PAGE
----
I mean, if you’re going to build a house and live in it too, you will probably assess more than once the quality of the ground and material you use.

    2. So the theory is basically that you can run faster if you cut off both your legs, because you’ll weigh less.

      Gotta love when logic is utterly misused by academia. Irony at its’ sweetest.

    3. @Aaron Webb I’m not sure I see what you’re saying, but it seems you believe the current state of academia is their own making. Please know that this is a result of deliberate policy aiming to squeeze universities to work more efficiently and align with political agenda.

  2. We need access to land that we can use to live freely upon and grow food. Without that we are indeed wage slaves.

    1. Society needs BSJs, the elitists will not do them for that is beyond their pedigree and education so too are those who have education but no pedigree. You know of which I speak. The American Caste System, the Founding Fathers created it. Slaves are necessary for the advancement of Capitalism, the GNP is constructed for consumption, not for saving. The obedient sheep of America, my people suffer from a lack of knowledge. The wonder of political masochism!

  3. I manage rainwater catchment tanks in the CA central coast where water is very scarce. I can barely afford a studio apartment. Meanwhile, all of the bankers, golfers, investors and folks that simply move money around have very large estates and don’t seem to lift a finger. It’s not only that the BS jobs are ubiquitous but that there is an direct relationship between the BS’ness of your job in relation to your wage earned. e.g. Higher level of BS = Higher Wage. Low level of BS = Low wage.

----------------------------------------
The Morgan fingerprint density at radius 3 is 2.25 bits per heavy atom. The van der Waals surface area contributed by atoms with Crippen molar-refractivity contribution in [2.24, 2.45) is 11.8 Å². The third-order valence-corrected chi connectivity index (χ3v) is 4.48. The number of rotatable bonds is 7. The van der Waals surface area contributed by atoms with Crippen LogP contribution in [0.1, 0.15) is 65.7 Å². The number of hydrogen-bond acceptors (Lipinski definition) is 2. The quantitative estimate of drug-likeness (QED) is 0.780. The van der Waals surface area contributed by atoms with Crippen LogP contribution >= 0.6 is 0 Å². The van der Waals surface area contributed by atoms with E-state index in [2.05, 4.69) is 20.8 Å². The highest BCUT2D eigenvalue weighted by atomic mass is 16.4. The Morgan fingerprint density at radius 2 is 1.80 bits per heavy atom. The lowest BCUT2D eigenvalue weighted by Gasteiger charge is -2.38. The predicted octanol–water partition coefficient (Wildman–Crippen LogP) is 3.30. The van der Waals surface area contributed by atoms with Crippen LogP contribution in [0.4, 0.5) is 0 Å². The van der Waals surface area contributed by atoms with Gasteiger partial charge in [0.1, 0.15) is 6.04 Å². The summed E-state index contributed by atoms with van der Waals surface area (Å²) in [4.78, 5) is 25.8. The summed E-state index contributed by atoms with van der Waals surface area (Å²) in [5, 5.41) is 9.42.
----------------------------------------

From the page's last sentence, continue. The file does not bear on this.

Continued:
we need to remove invisible layers of ‘policy violence’ to flip this equation upside down, so that bankers are scraping by for selling us all out and, for example, people like hotel maids can live comfortably, because they actually provide a real service.

    1. @Joru Nobu I think sports players do train a lot considering their job is often very physically demanding and they are expected to be much more “professional” than say in the days of James Hunt and George best, but I think when considering recruitment for bankers and sports players at the lowest level, it’s about who is most likely to succeed. For bankers its determined by educational standing, work ethic, networking, success in the capitalist youth system effectively, for a sports player it’s only really aptitude in that particular sport. The money involved allows either profession to recruit the cream of the crop, but they are selecting for different things and against different pressures of incentive in the labour market. The similarity is that they are both high incentive and therefore highly selective as a consequence of the high pay rather than the high pay being a consequence of the level of training involved.